Testudo the Turtle
College Park, Maryland
Died May 25, 1933
The mascot of the University of Maryland is a bronze statue of a Chesapeake Bay diamondback turtle, an animal known for its ability to bite off the hands and feet of the unwary.
The University adopted the diamondback turtle in the early 1930s as its symbol because Chesapeake Bay diamondbacks are tough. Still, nothing lives forever, and the Class of '33 decided that a permanent turtle was needed. So they saved their money -- they even held their senior prom on campus -- to pay for a 300-pound heroic-size bronze statue.
The statue was unveiled at the May 23, 1933, commencement. Several alumni traveled to Rhode Island with a five-inch-long live turtle to be sculpted, super-size, by artist Aristide Cianfarani. The turtle returned returned safely -- only to have two holes drilled through its shell. These were threaded with black and gold ribbons that were tied to a huge cloth. At a prearranged moment, the turtle crawled away from the statue, dragging the cloth and unveiling it to the appreciative applause of the assembled dignitaries.
The statue, named "Testudo," spent its first 15 years in front of Ritchie Coliseum, where it was frequently vandalized by rival schools. It was kidnapped by Johns Hopkin's University in 1947, which caused a campus riot and forced the statue into hiding.
Testudo reappeared in 1949. This time the University of Maryland was ready. They anchored Testudo with steel rods to a pedestal in front of the Theodore R. McKeldin Library. Two years later they filled him with 700 pounds of cement. Future kidnappings thus thwarted, Testudo has overlooked the Quad ever since. Students rub his foot-chomping beak for luck before exams, and also reportedly to ward off parking tickets.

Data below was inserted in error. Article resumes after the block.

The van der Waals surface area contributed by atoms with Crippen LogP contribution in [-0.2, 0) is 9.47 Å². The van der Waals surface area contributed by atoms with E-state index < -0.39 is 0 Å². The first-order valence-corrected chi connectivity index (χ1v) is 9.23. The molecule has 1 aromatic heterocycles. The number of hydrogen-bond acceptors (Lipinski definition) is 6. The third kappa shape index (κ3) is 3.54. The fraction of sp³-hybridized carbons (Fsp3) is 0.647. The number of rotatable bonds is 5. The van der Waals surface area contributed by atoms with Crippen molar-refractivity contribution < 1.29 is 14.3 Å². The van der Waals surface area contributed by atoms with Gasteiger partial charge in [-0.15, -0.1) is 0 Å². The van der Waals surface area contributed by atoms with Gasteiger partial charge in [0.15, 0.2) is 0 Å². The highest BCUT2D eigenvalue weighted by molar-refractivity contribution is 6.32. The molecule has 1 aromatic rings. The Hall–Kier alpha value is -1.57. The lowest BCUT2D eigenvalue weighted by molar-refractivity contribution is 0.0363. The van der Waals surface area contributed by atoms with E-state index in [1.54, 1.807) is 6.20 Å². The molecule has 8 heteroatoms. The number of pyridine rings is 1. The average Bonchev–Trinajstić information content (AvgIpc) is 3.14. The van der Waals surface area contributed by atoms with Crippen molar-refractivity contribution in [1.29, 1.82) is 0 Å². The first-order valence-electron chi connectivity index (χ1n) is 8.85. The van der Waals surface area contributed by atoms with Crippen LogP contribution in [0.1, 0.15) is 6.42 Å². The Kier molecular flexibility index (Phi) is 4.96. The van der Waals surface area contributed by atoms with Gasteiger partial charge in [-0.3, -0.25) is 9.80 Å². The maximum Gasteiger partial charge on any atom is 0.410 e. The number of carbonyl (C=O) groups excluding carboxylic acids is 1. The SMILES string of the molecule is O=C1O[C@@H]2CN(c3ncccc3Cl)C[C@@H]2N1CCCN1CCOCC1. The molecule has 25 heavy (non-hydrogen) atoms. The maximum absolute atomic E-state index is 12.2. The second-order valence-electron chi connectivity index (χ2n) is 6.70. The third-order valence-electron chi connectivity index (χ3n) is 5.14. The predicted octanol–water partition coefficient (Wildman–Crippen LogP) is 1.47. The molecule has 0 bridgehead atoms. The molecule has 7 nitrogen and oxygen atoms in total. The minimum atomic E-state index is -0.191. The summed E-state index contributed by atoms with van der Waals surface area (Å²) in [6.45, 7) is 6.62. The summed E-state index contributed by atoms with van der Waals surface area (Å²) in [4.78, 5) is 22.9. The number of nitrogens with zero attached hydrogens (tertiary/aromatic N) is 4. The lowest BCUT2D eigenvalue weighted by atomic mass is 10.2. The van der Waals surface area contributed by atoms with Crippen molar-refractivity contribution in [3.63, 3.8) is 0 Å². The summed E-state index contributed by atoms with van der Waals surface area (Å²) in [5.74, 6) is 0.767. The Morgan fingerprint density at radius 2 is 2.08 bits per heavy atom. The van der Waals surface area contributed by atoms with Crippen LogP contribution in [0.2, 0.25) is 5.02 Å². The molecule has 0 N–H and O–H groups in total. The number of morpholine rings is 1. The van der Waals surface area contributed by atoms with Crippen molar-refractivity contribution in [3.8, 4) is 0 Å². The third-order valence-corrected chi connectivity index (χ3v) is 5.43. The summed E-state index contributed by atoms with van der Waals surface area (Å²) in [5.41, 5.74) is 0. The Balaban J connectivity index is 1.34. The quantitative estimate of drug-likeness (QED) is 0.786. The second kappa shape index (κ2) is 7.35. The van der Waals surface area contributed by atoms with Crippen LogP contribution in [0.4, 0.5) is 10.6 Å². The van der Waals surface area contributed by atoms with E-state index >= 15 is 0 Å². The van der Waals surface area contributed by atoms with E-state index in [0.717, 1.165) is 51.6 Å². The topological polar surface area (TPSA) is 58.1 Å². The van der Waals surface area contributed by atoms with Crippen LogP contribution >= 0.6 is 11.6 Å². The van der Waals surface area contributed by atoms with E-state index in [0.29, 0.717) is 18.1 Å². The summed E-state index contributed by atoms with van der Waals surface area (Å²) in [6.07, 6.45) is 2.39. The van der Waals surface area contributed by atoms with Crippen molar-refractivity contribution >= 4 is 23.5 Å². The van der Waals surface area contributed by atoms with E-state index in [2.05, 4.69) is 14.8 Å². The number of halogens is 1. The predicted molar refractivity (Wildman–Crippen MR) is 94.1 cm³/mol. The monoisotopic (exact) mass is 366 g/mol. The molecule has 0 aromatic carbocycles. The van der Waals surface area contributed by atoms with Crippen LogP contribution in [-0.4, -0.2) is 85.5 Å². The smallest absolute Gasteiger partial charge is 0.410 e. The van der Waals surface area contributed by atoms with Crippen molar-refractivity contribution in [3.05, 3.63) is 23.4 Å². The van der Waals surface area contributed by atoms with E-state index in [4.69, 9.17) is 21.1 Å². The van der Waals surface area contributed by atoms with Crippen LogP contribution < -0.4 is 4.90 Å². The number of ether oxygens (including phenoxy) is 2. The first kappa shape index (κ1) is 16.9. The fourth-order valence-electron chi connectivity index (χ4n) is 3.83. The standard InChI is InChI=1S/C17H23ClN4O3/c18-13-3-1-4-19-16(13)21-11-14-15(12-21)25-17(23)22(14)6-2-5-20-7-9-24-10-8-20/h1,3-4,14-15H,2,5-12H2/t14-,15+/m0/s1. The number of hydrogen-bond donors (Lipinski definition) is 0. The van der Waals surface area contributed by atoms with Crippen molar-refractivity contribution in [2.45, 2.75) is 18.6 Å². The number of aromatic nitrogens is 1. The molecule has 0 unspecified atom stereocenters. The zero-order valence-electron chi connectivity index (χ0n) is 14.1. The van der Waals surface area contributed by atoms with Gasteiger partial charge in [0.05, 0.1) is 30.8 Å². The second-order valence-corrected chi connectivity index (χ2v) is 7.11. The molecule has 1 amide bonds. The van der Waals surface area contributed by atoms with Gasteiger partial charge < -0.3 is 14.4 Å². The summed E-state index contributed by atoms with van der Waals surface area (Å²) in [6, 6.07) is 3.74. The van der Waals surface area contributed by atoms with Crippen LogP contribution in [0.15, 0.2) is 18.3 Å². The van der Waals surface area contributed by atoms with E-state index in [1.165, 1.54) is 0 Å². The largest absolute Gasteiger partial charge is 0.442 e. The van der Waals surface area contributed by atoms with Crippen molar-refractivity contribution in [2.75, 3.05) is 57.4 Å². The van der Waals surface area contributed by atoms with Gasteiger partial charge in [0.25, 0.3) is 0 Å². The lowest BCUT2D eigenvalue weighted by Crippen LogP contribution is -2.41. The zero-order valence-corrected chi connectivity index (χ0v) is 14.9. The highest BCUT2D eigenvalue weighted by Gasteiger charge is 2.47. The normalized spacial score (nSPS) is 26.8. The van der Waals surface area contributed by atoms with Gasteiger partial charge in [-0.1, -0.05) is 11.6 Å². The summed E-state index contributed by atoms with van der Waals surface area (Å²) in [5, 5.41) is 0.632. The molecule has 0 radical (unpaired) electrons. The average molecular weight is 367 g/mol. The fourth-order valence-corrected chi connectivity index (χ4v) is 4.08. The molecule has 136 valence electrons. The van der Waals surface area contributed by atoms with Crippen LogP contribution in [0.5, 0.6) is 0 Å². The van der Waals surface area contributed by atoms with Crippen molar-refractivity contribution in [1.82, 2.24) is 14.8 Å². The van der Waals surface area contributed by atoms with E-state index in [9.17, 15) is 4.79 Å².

Testudo's live turtle model, stressed from its travel (and the holes in its shell), died just two days after unveiling the statue. The university has preserved more than the turtle's memory. It is stuffed, mounted on a board, and sequestered in a vault in the University archives (much like the lucky ashes of Jumbo the Elephant). In the event of an emergency, it's understood that the turtle is the first thing to be saved.
According to tipster R. Wood Miles: "There is a legend that when a virgin graduates from the University of Maryland, Testudo leaves his pedestal and flies around the quad. There is another legend that he has never flown."